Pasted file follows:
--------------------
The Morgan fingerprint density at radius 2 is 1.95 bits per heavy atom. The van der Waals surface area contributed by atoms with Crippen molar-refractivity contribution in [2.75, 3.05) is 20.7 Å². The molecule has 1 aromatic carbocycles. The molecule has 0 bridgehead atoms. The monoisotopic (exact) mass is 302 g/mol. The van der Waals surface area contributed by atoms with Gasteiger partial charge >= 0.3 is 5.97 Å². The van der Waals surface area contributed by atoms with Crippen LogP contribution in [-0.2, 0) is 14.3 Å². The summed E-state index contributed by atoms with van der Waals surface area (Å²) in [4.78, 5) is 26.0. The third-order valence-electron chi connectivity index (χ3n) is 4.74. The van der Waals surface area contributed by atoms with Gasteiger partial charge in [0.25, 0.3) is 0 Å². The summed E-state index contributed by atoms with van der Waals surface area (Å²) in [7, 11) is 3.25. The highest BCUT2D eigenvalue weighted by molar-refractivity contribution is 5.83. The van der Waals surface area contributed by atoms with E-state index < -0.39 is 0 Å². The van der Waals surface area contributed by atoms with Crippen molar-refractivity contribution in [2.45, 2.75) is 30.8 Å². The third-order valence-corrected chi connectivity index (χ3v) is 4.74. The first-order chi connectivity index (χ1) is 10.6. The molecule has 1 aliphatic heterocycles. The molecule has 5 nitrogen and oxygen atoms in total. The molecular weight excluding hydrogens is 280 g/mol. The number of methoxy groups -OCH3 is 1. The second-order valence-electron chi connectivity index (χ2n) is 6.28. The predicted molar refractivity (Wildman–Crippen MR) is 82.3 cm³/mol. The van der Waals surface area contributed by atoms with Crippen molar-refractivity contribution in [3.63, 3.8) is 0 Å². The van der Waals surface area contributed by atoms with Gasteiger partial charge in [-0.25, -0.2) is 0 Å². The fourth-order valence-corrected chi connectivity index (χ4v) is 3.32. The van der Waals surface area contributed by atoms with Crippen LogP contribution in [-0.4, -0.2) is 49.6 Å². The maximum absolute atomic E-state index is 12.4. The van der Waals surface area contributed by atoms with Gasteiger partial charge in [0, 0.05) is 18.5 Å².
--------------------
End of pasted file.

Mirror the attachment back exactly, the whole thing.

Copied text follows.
The Morgan fingerprint density at radius 2 is 1.95 bits per heavy atom. The van der Waals surface area contributed by atoms with Crippen molar-refractivity contribution in [2.75, 3.05) is 20.7 Å². The molecule has 1 aromatic carbocycles. The molecule has 0 bridgehead atoms. The monoisotopic (exact) mass is 302 g/mol. The van der Waals surface area contributed by atoms with Gasteiger partial charge >= 0.3 is 5.97 Å². The van der Waals surface area contributed by atoms with Crippen LogP contribution in [-0.2, 0) is 14.3 Å². The summed E-state index contributed by atoms with van der Waals surface area (Å²) in [4.78, 5) is 26.0. The third-order valence-electron chi connectivity index (χ3n) is 4.74. The van der Waals surface area contributed by atoms with Gasteiger partial charge in [0.25, 0.3) is 0 Å². The summed E-state index contributed by atoms with van der Waals surface area (Å²) in [7, 11) is 3.25. The highest BCUT2D eigenvalue weighted by molar-refractivity contribution is 5.83. The van der Waals surface area contributed by atoms with E-state index < -0.39 is 0 Å². The van der Waals surface area contributed by atoms with Crippen molar-refractivity contribution in [2.45, 2.75) is 30.8 Å². The third-order valence-corrected chi connectivity index (χ3v) is 4.74. The first-order chi connectivity index (χ1) is 10.6. The molecule has 1 aliphatic heterocycles. The molecule has 5 nitrogen and oxygen atoms in total. The molecular weight excluding hydrogens is 280 g/mol. The number of methoxy groups -OCH3 is 1. The second-order valence-electron chi connectivity index (χ2n) is 6.28. The predicted molar refractivity (Wildman–Crippen MR) is 82.3 cm³/mol. The van der Waals surface area contributed by atoms with Crippen molar-refractivity contribution in [3.63, 3.8) is 0 Å². The van der Waals surface area contributed by atoms with Gasteiger partial charge in [-0.25, -0.2) is 0 Å². The fourth-order valence-corrected chi connectivity index (χ4v) is 3.32. The van der Waals surface area contributed by atoms with Crippen LogP contribution in [-0.4, -0.2) is 49.6 Å². The maximum absolute atomic E-state index is 12.4. The van der Waals surface area contributed by atoms with Gasteiger partial charge in [0, 0.05) is 18.5 Å².